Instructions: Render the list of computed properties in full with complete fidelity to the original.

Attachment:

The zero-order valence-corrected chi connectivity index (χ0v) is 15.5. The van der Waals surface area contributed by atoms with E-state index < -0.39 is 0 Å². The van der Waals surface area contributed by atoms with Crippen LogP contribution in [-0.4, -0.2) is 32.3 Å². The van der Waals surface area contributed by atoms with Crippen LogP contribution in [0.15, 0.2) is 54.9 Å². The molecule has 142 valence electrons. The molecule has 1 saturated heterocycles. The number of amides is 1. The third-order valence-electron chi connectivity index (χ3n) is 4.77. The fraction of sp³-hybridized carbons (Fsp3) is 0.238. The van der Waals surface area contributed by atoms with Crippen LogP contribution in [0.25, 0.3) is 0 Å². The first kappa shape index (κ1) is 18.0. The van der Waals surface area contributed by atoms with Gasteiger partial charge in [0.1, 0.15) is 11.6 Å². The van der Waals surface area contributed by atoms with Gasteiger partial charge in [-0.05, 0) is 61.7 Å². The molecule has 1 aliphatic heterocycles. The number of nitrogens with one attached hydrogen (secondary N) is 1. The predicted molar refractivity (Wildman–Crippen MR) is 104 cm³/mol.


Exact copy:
The zero-order valence-corrected chi connectivity index (χ0v) is 15.5. The van der Waals surface area contributed by atoms with E-state index < -0.39 is 0 Å². The van der Waals surface area contributed by atoms with Crippen LogP contribution in [-0.4, -0.2) is 32.3 Å². The van der Waals surface area contributed by atoms with Crippen LogP contribution in [0.15, 0.2) is 54.9 Å². The molecule has 142 valence electrons. The molecule has 1 saturated heterocycles. The number of amides is 1. The third-order valence-electron chi connectivity index (χ3n) is 4.77. The fraction of sp³-hybridized carbons (Fsp3) is 0.238. The van der Waals surface area contributed by atoms with Crippen LogP contribution in [0.25, 0.3) is 0 Å². The first kappa shape index (κ1) is 18.0. The van der Waals surface area contributed by atoms with Gasteiger partial charge in [0.1, 0.15) is 11.6 Å². The van der Waals surface area contributed by atoms with Gasteiger partial charge in [-0.05, 0) is 61.7 Å². The molecule has 1 aliphatic heterocycles. The number of nitrogens with one attached hydrogen (secondary N) is 1. The predicted molar refractivity (Wildman–Crippen MR) is 104 cm³/mol.